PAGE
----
Naval truck carriages would have to have stable prepared positions in the field in order to be put into action, usually consisting of wooden firing platforms. I don't believe those were constructed at Bladensburg.

The lack of stable firing platforms for the British artillery at New Orleans in 1815 because of the nature of the wet terrain, inhibited the British artillery from firing effectively.

In Volume II of Military Uniforms in America: Years of Growth 1796-1851 there are two prints of US artillery: one shows, partially, a naval gun carriage of 1812-1815 on the plate facing page 62; the other shows a 12-pounder field piece with the gun carriage painted in the same green color used by the French artillery of the period. 'Its carriage has been painted in the color used by the French artillery of this time, since the 1812 correspondence of Colonel Decius Wadsworth, the newly appointed Chief of Ordnance, indicated that French carriages were being used as models for those he was manufacturing.'-36. The plate is facing page 36.

Other sources mention the light blue/blue gray shown in the illustration by Col Waterhouse.

Brechtel198 Supporting Member of TMP10 Jan 2021 6:18 a.m. PST

Regarding the subject of 'inherent military probability', that 'concept' was introduced by the British military historian in the first half of the twentieth century.

Apparently, the concept as stated by Burne, is 'My method here is to start with what appear to be undisputed facts, then to place myself in the shoes of each commander in turn, and to ask myself in each case what I would have done.'

Seems to me that is just a little suspect as a concept in studying and writing military history.

Brechtel198 Supporting Member of TMP10 Jan 2021 6:21 a.m. PST

As previously posted by Grelber, the picture of the Chalmette battlefield is probably a good guide to the color of US gun carriages, both field and naval. The truck carriage was also used in fixed fortifications and in the photo of the battlefield, the naval carriage is on a firing platform.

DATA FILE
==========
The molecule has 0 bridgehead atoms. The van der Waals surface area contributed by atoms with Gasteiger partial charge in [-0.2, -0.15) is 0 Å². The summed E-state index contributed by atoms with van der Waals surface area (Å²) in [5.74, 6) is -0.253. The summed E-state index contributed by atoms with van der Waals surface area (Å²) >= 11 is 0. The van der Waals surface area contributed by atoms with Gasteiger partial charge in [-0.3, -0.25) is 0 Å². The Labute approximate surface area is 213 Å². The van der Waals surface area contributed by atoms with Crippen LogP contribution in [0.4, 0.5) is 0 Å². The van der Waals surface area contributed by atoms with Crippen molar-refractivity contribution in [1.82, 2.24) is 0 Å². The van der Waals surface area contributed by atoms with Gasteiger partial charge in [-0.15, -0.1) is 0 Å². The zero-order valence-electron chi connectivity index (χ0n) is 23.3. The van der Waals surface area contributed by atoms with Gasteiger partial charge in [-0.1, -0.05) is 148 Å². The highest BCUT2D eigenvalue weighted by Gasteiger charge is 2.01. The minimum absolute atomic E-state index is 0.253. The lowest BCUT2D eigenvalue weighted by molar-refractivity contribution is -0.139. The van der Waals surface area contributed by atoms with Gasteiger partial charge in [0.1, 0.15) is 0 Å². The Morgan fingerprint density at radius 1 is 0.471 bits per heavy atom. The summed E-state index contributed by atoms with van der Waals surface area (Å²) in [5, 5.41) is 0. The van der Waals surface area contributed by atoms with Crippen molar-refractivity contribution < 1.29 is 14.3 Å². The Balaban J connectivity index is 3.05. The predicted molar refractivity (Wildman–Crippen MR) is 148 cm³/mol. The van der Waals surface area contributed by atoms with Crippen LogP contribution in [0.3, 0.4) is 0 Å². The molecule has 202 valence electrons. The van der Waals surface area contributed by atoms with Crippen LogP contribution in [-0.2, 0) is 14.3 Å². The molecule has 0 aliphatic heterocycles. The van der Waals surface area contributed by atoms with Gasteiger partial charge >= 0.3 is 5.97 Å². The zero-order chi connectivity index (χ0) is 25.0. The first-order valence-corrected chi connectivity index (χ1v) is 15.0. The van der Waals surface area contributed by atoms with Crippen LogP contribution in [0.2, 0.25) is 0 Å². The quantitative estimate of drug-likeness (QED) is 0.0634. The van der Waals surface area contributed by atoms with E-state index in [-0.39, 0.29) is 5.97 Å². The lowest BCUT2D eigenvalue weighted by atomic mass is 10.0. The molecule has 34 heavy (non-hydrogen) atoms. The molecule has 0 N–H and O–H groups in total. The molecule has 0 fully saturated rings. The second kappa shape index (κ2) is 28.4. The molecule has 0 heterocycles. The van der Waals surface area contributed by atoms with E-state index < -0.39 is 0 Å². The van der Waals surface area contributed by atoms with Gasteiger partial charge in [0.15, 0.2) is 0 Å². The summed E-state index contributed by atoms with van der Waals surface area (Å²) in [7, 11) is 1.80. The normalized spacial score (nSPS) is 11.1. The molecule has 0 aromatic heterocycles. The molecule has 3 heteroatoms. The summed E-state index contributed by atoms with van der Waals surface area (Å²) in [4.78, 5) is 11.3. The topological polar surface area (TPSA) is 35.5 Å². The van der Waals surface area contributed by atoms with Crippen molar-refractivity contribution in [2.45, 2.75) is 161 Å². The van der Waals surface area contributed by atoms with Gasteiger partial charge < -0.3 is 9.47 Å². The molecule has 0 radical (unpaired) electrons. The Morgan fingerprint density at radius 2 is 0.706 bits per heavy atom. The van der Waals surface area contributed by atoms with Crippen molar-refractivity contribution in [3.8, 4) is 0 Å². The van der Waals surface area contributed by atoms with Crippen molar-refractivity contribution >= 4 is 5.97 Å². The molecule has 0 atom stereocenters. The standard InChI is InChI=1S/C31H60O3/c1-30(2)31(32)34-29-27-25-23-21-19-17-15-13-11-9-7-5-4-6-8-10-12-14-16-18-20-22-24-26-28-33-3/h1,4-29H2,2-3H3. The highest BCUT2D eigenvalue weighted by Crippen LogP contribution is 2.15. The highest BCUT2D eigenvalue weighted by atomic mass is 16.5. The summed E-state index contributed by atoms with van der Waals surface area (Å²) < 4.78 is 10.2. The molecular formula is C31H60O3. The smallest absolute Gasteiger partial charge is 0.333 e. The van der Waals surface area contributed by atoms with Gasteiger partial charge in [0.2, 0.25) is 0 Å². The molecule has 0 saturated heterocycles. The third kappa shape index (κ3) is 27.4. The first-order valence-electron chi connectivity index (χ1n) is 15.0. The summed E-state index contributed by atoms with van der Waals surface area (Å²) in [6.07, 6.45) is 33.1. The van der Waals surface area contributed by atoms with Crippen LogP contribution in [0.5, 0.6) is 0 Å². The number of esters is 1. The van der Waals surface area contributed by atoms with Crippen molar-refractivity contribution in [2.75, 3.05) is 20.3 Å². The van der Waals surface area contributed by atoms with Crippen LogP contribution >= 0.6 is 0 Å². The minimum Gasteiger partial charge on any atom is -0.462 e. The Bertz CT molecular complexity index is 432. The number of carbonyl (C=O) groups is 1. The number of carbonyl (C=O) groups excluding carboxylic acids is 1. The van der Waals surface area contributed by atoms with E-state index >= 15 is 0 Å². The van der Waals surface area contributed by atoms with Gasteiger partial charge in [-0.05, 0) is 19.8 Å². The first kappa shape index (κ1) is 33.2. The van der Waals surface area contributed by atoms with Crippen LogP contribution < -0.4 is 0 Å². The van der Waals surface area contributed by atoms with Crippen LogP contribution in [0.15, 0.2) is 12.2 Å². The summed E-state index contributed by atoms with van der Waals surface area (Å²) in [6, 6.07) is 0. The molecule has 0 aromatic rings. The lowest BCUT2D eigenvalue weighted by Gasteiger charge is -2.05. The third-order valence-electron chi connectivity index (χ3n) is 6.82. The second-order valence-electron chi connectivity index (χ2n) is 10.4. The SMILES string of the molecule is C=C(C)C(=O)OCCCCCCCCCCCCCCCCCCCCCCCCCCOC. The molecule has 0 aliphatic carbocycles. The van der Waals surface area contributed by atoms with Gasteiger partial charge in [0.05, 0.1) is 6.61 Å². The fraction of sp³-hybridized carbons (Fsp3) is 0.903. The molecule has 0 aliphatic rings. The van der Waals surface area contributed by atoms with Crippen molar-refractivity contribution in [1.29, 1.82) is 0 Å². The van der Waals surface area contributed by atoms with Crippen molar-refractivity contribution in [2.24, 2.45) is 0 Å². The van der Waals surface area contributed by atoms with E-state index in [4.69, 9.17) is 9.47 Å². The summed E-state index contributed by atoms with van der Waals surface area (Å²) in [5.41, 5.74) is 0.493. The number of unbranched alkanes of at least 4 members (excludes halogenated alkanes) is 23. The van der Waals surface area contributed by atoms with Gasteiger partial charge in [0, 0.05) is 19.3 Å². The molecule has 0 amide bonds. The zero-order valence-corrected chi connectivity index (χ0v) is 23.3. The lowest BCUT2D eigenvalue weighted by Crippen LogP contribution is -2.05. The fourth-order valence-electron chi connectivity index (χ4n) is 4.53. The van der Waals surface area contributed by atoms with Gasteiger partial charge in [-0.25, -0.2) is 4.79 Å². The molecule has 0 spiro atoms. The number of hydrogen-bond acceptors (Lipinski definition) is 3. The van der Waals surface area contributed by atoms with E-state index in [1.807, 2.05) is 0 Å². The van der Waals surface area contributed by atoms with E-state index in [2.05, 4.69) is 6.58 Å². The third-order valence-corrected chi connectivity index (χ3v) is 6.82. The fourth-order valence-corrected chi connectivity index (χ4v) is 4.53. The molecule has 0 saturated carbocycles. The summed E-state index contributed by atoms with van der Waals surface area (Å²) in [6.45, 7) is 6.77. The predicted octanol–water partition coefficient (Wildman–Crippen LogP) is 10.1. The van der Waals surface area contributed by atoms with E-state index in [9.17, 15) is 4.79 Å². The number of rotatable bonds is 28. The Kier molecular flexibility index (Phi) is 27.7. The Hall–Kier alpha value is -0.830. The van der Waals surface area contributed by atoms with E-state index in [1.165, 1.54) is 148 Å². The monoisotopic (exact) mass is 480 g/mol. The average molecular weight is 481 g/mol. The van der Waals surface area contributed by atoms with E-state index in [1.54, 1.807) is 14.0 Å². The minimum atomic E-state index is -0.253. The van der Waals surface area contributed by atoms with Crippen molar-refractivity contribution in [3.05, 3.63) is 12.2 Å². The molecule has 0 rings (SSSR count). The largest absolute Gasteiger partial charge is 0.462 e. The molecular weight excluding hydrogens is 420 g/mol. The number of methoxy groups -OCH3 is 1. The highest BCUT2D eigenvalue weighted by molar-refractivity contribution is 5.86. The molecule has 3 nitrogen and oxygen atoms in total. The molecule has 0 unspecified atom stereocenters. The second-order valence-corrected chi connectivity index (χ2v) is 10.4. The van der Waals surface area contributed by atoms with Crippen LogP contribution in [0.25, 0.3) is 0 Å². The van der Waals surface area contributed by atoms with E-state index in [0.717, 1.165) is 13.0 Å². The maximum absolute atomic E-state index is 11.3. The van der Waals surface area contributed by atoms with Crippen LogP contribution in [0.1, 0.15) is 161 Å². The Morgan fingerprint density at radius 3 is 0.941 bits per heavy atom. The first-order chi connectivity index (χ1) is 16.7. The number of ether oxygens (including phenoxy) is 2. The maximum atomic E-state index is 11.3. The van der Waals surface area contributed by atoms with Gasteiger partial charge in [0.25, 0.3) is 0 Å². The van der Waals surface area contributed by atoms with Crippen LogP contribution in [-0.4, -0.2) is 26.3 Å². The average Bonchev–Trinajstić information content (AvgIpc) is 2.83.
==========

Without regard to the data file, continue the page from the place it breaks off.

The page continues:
link

robert piepenbrink Supporting Member of TMP10 Jan 2021 7:00 a.m. PST

Not quite sure why concept rates quotation marks, Brechtel, but yes, of course, A H Burne.

And of course that's exactly what we're all doing here. I look at sailors with naval guns nine miles from the Navy yards and ask "did they haul them that far on naval carriages?" which makes me the agnostic of the thread, because I know I don't know. Grelber says they "must" have had or built field carriages, but has no sources. You seem to have the same thought: that they must have produced field carriages somehow because anything else would have been awkward and inconvenient--something no one would dispute. But awkward and inconvenient things are sometimes done in war and other emergencies. A belief that the guns were or were not remounted is, at this point, IMP.

For that matter, take another look at that Waterhouse painting. He's got marines manning the guns while sailors stand by to act as infantry. Well, he was painting it for the history of the USMC. But surely one would man the guns with trained sailor gunners and use marines armed and trained for musketry as infantry? Again, in the absence of an eye-witness source, we're back to IMP.

I think the lack of stable platforms is another of the long list of British excuses for New Orleans. Platforms can be built. Indeed the defenders built them. Is it your understanding that the various British redoubts had none?

Brechtel198 Supporting Member of TMP10 Jan 2021 7:12 a.m. PST

If you take a look at Robin Reilly's excellent The British at the Gates, which is probably the definitive work on New Orleans, you'll see that the terrain did not effectively support the firing platforms the British did build.

As for Marines manning artillery, I have no problem with that at all. Undoubtedly, if necessary, they were capable of both being employed as artillerymen and infantry, as were the sailors.

robert piepenbrink Supporting Member of TMP10 Jan 2021 9:57 a.m. PST

Yes, I was looking at Reilly this morning. No doubt Dickson would have preferred a more even, level platform for his 18 and 24-pd guns (hauled some distance on naval carriages.) But I see no reason why his platforms should have been worse than those supporting American 24 and 32-pd guns on naval carriages 800 yards away on the same muddy plain, and no one was making excuses for those.